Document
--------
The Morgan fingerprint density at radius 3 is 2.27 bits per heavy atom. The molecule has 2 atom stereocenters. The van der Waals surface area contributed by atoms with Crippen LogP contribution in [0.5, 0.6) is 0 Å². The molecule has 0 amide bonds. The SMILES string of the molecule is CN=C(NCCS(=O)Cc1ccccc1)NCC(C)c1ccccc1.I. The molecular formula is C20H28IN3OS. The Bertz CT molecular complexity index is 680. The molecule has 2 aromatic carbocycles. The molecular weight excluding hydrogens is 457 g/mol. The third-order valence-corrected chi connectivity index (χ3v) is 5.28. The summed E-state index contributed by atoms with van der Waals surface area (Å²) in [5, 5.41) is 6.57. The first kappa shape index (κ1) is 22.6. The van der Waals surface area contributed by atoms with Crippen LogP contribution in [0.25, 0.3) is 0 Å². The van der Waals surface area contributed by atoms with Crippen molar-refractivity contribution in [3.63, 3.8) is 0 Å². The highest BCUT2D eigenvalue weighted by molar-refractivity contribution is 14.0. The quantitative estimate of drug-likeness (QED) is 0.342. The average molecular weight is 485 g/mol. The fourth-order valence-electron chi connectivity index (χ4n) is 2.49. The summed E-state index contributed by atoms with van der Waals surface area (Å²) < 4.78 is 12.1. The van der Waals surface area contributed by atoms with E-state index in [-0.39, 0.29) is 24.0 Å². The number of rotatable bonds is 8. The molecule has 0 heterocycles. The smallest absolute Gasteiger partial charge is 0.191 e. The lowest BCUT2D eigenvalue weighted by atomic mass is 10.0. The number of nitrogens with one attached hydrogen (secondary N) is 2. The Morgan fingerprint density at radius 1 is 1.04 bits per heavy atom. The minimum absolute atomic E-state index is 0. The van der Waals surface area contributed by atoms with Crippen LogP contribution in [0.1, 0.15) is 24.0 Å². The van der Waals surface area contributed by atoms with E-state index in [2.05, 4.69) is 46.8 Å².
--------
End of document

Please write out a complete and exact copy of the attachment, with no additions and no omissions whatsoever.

The Morgan fingerprint density at radius 3 is 2.27 bits per heavy atom. The molecule has 2 atom stereocenters. The van der Waals surface area contributed by atoms with Crippen LogP contribution in [0.5, 0.6) is 0 Å². The molecule has 0 amide bonds. The SMILES string of the molecule is CN=C(NCCS(=O)Cc1ccccc1)NCC(C)c1ccccc1.I. The molecular formula is C20H28IN3OS. The Bertz CT molecular complexity index is 680. The molecule has 2 aromatic carbocycles. The molecular weight excluding hydrogens is 457 g/mol. The third-order valence-corrected chi connectivity index (χ3v) is 5.28. The summed E-state index contributed by atoms with van der Waals surface area (Å²) in [5, 5.41) is 6.57. The first kappa shape index (κ1) is 22.6. The van der Waals surface area contributed by atoms with Crippen LogP contribution in [0.25, 0.3) is 0 Å². The van der Waals surface area contributed by atoms with Crippen molar-refractivity contribution in [3.63, 3.8) is 0 Å². The highest BCUT2D eigenvalue weighted by molar-refractivity contribution is 14.0. The quantitative estimate of drug-likeness (QED) is 0.342. The average molecular weight is 485 g/mol. The fourth-order valence-electron chi connectivity index (χ4n) is 2.49. The summed E-state index contributed by atoms with van der Waals surface area (Å²) < 4.78 is 12.1. The van der Waals surface area contributed by atoms with E-state index in [-0.39, 0.29) is 24.0 Å². The number of rotatable bonds is 8. The molecule has 0 heterocycles. The smallest absolute Gasteiger partial charge is 0.191 e. The lowest BCUT2D eigenvalue weighted by atomic mass is 10.0. The number of nitrogens with one attached hydrogen (secondary N) is 2. The Morgan fingerprint density at radius 1 is 1.04 bits per heavy atom. The minimum absolute atomic E-state index is 0. The van der Waals surface area contributed by atoms with Crippen LogP contribution in [0.1, 0.15) is 24.0 Å². The van der Waals surface area contributed by atoms with E-state index in [2.05, 4.69) is 46.8 Å².